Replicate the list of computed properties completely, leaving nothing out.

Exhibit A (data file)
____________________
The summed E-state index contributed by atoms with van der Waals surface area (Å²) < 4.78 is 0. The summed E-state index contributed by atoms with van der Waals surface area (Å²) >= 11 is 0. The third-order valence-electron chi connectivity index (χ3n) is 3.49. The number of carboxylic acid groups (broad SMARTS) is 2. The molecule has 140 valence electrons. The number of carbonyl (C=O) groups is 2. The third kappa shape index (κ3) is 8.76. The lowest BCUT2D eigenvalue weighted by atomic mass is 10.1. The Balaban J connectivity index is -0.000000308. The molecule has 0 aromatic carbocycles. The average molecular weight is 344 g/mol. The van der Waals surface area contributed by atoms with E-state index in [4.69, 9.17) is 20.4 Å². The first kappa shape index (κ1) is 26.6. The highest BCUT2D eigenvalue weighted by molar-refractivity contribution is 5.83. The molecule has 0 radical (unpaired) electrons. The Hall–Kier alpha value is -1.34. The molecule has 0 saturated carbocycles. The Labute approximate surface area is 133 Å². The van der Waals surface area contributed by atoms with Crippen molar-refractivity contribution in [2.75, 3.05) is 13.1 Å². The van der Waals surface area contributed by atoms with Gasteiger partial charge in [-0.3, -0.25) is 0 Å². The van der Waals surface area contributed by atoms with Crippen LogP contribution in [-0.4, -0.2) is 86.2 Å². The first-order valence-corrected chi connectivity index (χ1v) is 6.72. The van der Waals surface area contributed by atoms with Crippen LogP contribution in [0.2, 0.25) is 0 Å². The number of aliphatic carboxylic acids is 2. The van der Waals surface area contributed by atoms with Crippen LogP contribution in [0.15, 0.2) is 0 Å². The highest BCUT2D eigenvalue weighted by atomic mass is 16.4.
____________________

The summed E-state index contributed by atoms with van der Waals surface area (Å²) < 4.78 is 0. The summed E-state index contributed by atoms with van der Waals surface area (Å²) >= 11 is 0. The third-order valence-electron chi connectivity index (χ3n) is 3.49. The number of carboxylic acid groups (broad SMARTS) is 2. The molecule has 140 valence electrons. The number of carbonyl (C=O) groups is 2. The third kappa shape index (κ3) is 8.76. The lowest BCUT2D eigenvalue weighted by atomic mass is 10.1. The Balaban J connectivity index is -0.000000308. The molecule has 0 aromatic carbocycles. The average molecular weight is 344 g/mol. The van der Waals surface area contributed by atoms with E-state index in [4.69, 9.17) is 20.4 Å². The first kappa shape index (κ1) is 26.6. The highest BCUT2D eigenvalue weighted by molar-refractivity contribution is 5.83. The molecule has 0 radical (unpaired) electrons. The Hall–Kier alpha value is -1.34. The molecule has 0 saturated carbocycles. The Labute approximate surface area is 133 Å². The van der Waals surface area contributed by atoms with Crippen molar-refractivity contribution in [2.75, 3.05) is 13.1 Å². The van der Waals surface area contributed by atoms with Gasteiger partial charge in [-0.3, -0.25) is 0 Å². The van der Waals surface area contributed by atoms with Crippen LogP contribution in [-0.4, -0.2) is 86.2 Å². The first-order valence-corrected chi connectivity index (χ1v) is 6.72. The van der Waals surface area contributed by atoms with Crippen LogP contribution in [0.2, 0.25) is 0 Å². The number of aliphatic carboxylic acids is 2. The van der Waals surface area contributed by atoms with Crippen LogP contribution in [0.15, 0.2) is 0 Å². The highest BCUT2D eigenvalue weighted by atomic mass is 16.4.